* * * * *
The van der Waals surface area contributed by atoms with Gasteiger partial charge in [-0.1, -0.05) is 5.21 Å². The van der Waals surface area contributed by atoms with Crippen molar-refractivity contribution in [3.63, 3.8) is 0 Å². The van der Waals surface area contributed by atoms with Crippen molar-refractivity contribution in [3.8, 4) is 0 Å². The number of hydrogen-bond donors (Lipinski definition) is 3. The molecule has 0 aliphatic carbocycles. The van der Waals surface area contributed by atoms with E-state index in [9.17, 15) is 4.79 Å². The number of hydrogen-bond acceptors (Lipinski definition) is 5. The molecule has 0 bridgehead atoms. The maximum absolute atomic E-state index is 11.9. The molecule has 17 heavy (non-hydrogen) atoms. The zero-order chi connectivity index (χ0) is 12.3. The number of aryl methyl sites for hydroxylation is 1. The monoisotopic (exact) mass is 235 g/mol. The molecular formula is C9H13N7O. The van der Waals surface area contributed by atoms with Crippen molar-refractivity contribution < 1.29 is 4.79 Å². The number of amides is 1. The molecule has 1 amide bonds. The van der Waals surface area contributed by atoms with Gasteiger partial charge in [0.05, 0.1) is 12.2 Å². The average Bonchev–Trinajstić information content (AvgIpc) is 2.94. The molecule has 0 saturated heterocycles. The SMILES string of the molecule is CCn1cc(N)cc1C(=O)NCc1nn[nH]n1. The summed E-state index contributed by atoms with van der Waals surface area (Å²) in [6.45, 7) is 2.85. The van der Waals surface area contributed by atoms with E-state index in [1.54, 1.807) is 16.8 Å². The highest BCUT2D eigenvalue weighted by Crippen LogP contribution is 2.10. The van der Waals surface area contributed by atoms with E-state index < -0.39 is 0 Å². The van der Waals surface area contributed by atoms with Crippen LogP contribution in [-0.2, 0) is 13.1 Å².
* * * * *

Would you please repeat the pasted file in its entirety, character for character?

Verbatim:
The van der Waals surface area contributed by atoms with Gasteiger partial charge in [-0.1, -0.05) is 5.21 Å². The van der Waals surface area contributed by atoms with Crippen molar-refractivity contribution in [3.63, 3.8) is 0 Å². The van der Waals surface area contributed by atoms with Crippen molar-refractivity contribution in [3.8, 4) is 0 Å². The number of hydrogen-bond donors (Lipinski definition) is 3. The molecule has 0 aliphatic carbocycles. The van der Waals surface area contributed by atoms with E-state index in [9.17, 15) is 4.79 Å². The number of hydrogen-bond acceptors (Lipinski definition) is 5. The molecule has 0 bridgehead atoms. The maximum absolute atomic E-state index is 11.9. The molecule has 17 heavy (non-hydrogen) atoms. The zero-order chi connectivity index (χ0) is 12.3. The number of aryl methyl sites for hydroxylation is 1. The monoisotopic (exact) mass is 235 g/mol. The molecular formula is C9H13N7O. The van der Waals surface area contributed by atoms with Crippen molar-refractivity contribution < 1.29 is 4.79 Å². The number of amides is 1. The molecule has 1 amide bonds. The van der Waals surface area contributed by atoms with Gasteiger partial charge in [0.05, 0.1) is 12.2 Å². The average Bonchev–Trinajstić information content (AvgIpc) is 2.94. The molecule has 0 saturated heterocycles. The SMILES string of the molecule is CCn1cc(N)cc1C(=O)NCc1nn[nH]n1. The summed E-state index contributed by atoms with van der Waals surface area (Å²) in [6.45, 7) is 2.85. The van der Waals surface area contributed by atoms with E-state index in [1.54, 1.807) is 16.8 Å². The highest BCUT2D eigenvalue weighted by Crippen LogP contribution is 2.10. The van der Waals surface area contributed by atoms with E-state index < -0.39 is 0 Å². The van der Waals surface area contributed by atoms with Crippen LogP contribution in [-0.2, 0) is 13.1 Å².